Dry needling is a treatment involving a thin needle, used to target a painful trigger point. A trigger point is a painful muscle “knot” that can limit normalized movement and make every day tasks painful and difficult.
How does it work?
The therapist feels for the trigger point and then inserts the needle. The needle helps to release the tightness, stimulate blood flow, and promote relaxation to the aggravated muscle.
Is it like acupuncture?
Though both treatments use a thin needle, the dry needling treatment tends to be deeper. Humans have thick, large muscles and if needed the needle can go as deep as those large muscles and be quite uncomfortable. Where acupuncture treatment tends to be more skin level and cause less discomfort. There is no medicine used in the dry needling treatment, it is not an injection. The treatment can be uncomfortable and painful at times but is generally tolerated well. The therapist is always present and monitoring patient symptoms. The therapist will talk you through what to expect before deciding if this is an appropriate treatment for you.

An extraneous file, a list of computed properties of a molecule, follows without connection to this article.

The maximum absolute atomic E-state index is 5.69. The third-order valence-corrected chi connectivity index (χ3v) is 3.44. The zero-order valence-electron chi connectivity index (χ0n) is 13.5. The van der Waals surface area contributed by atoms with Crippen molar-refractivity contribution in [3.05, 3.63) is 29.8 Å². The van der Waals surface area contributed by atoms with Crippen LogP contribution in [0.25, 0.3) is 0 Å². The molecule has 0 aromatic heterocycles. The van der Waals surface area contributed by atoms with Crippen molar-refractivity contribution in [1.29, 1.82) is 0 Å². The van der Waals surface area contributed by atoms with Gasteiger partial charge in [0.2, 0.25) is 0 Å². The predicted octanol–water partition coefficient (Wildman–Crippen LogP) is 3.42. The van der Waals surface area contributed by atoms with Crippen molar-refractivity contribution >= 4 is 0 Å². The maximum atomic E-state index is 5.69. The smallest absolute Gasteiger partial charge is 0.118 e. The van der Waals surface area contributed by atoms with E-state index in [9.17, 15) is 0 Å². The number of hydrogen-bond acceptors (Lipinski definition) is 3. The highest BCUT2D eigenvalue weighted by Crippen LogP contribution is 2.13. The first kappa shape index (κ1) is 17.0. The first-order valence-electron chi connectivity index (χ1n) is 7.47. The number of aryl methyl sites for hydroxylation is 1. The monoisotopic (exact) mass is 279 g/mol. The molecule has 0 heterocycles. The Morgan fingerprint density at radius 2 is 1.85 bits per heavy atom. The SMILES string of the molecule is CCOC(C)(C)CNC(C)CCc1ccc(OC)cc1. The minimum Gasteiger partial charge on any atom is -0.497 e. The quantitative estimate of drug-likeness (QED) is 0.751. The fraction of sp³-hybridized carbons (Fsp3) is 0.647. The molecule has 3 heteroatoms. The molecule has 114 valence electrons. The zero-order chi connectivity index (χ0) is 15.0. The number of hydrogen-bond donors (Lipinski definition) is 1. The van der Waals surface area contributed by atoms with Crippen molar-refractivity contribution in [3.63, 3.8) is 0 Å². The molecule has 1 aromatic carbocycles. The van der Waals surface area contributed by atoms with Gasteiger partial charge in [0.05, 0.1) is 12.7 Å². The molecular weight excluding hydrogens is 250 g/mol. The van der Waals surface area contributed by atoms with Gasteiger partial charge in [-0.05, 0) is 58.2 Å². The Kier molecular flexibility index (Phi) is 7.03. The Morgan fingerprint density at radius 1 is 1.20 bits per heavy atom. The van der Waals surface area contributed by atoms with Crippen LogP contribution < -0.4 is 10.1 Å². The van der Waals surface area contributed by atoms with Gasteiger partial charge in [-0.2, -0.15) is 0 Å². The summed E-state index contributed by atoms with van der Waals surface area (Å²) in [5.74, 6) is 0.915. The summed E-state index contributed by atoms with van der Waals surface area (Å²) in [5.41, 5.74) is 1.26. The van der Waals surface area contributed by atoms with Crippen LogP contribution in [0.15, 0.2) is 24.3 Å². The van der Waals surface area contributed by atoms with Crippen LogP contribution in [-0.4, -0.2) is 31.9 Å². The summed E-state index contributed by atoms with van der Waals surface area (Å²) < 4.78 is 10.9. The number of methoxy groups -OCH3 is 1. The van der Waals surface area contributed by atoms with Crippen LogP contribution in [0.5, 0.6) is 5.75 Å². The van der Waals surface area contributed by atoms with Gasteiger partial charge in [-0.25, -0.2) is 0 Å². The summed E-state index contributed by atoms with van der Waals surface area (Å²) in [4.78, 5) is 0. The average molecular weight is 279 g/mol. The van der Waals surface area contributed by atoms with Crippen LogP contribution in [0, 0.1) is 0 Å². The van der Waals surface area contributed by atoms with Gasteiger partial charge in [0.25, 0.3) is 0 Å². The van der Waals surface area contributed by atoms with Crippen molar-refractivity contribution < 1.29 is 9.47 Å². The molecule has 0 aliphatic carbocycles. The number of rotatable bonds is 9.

How long does it last?
Dry needling is one possible treatment option to be used in conjunction with massage, exercise, heat/ice to help manage pain. Results can vary from person to person and can range from very short term (hours-days) to more permanent effects. Generally, no more than 3-4 treatments will be done if no positive results are obtained.
How much does this cost?
Dry needling treatment is covered by most health insurance plans.
Should I try dry needling?
Dry needling can be helpful in treatment of conditions such as: myofascial pain, tension headaches, fibromyalgia, IT band syndrome, sciatica, piriformis syndrome, rotator cuff syndrome, and chronic neck and back pain. Talk to your therapist if you think this could be a helpful treatment for you. Do not consider dry needling if you have a fear of needles, are pregnant, immunocompromised or have systemic infections.